Ponca State Park near Ponca is a fantastic place to enjoy stunning views of the Missouri River. In the summer, enjoy swimming at the indoor pool. The wooded bluffs are an ideal place to go on a guided trail ride. Shoot various guns at the Eric Wiebe Shooting Complex or learn to use a slingshot or throw a tomahawk. Thousands come to this park in September to participate in the Missouri River Outdoor Expo where you can learn more about many outdoor pursuits, from Dutch oven cooking to kayaking. Pumpkin rolling contests and haunted hayrides highlight Halloween activities.
Across the state, you will find terrific Nebraska landmarks and monuments that you will want to explore, including:
Carhenge at Alliance, a to-scale replica of Stonehenge created using old automobiles turned up on their ends.
Scotts Bluff National Monument, which remembers early travelers on the Oregon and Mormon trails along with Pony Express riders as it served as an important landmark.
Chimney Rock near Bayard, which is a unique rock formation in the Platte River Valley that travelers use as a landmark. You will want to stop at the museum to learn more about historical figures who may have traveled nearby.
Ash Hollow Cave near Lewellen was a favorite stop on the Oregon and California trails because of its sweet spring water, and plenty of information about the cave's history is available at the visitors center.
The Willa Cather House near Red Cloud is the childhood home of this early frontier author, and a tour can teach you more about the time she spent in this city.
Regardless of where you roam in Nebraska, you can find a variety of RV parks and campgrounds. In western Nebraska, consider staying in the campground at Box Butte Reservoir State Recreation Area near Hemingford. The 1,600-acre Box Butte Reservoir offers outstanding fishing for bass, crappie, walleye, sunfish and northern pike. This lake is also a fantastic place to swim and kayak. Parking your RV at this site is easy because there are 14 concrete pads.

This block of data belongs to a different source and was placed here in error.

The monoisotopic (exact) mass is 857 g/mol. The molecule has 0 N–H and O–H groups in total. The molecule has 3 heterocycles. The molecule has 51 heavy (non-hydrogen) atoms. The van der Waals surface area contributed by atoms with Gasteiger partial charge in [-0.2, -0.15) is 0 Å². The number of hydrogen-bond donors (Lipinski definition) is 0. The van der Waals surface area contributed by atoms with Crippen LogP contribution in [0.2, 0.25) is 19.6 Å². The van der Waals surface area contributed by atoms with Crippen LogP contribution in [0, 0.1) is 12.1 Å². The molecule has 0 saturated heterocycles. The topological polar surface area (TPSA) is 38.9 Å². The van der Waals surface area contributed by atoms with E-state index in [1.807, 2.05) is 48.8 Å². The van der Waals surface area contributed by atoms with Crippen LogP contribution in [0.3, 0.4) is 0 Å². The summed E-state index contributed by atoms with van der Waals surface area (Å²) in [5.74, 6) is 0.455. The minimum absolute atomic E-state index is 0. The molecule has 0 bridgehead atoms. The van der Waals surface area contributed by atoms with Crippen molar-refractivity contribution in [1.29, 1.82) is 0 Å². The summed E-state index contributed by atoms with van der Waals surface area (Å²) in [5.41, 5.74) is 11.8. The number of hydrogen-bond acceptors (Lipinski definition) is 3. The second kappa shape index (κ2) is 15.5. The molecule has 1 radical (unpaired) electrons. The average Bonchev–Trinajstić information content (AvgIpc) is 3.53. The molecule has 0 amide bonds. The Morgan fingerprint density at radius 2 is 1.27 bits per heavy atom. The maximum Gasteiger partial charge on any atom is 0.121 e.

If your travels take you nearer to Lincoln, consider camping at Camp a Way. You can go swimming, try gem mining, play basketball, rent bikes and participate in water balloon fights. After a full day of exploring, treat yourself to their indoor spa. If you have a dog, they are sure to love the dog park.
Consider staying at Willow Creek State Recreation Area. The reservoir makes an ideal fishing and boating destination. You will also want to bring your hiking boots to enjoy the view from the eight-mile limestone hiking trail running around the reservoir. There are also many great options for bike riding.
There are countless options in RV dump stations in Nebraska. Most state parks and state recreational areas have dump stations, including:
Alexandria State Recreation Area near Fairbury
Little York Point at Calamus Reservoir State Recreation Area near Burwell
Chadron State Park near Chadron
Dead Timber State Recreation Area near Pebble
Conestoga Lake State Recreation Area near Denton
Enders Reservoir State Recreation Area near Embers
Eugene T. Mahoney State Park near Ashland
Fort Kearney State Recreation Area near Fort Kearney
Fremont Lakes State Recreation Area near Fremont
Indian Cave State Park near Shubert
Johnson Lake State Recreation Area near Elwood
Almost every community in Nebraska hosts a festival or special event at some point throughout the year. Some favorites include:
Apple Jack Festival – About 70,000 people head to Nebraska City to this festival celebrating the apple harvest. It features a parade, craft shows and family games.
Maha Festival – This four-day festival in Omaha features independent musicians from around the country.
NEBRASKAland Days – This North Platte festival in June features the state’s heritage and has a rodeo.
Railroad Days – Celebrate the importance of the railroad to Nebraska’s history at this July festival in Omaha.
Motorhomes are divided into Class A, B, and C vehicles. On average expect to pay $185 per night for Class A, $149 per night for Class B and $179 per night for Class C.Do you need to be a certain age to rent an RV in Nebraska?
Yes. The minimum age is 25 to be eligible to get an RV Rental in Nebraska from RVshare.Does RVshare have emergency roadside assistance?
Yes. Every RV rental booked through RVshare receives 24/7 emergency roadside assistance.Does RVshare offer one way RV rentals in Nebraska?
Yes. Prior to renting any RV, check with the owner since not all will offer this particular option.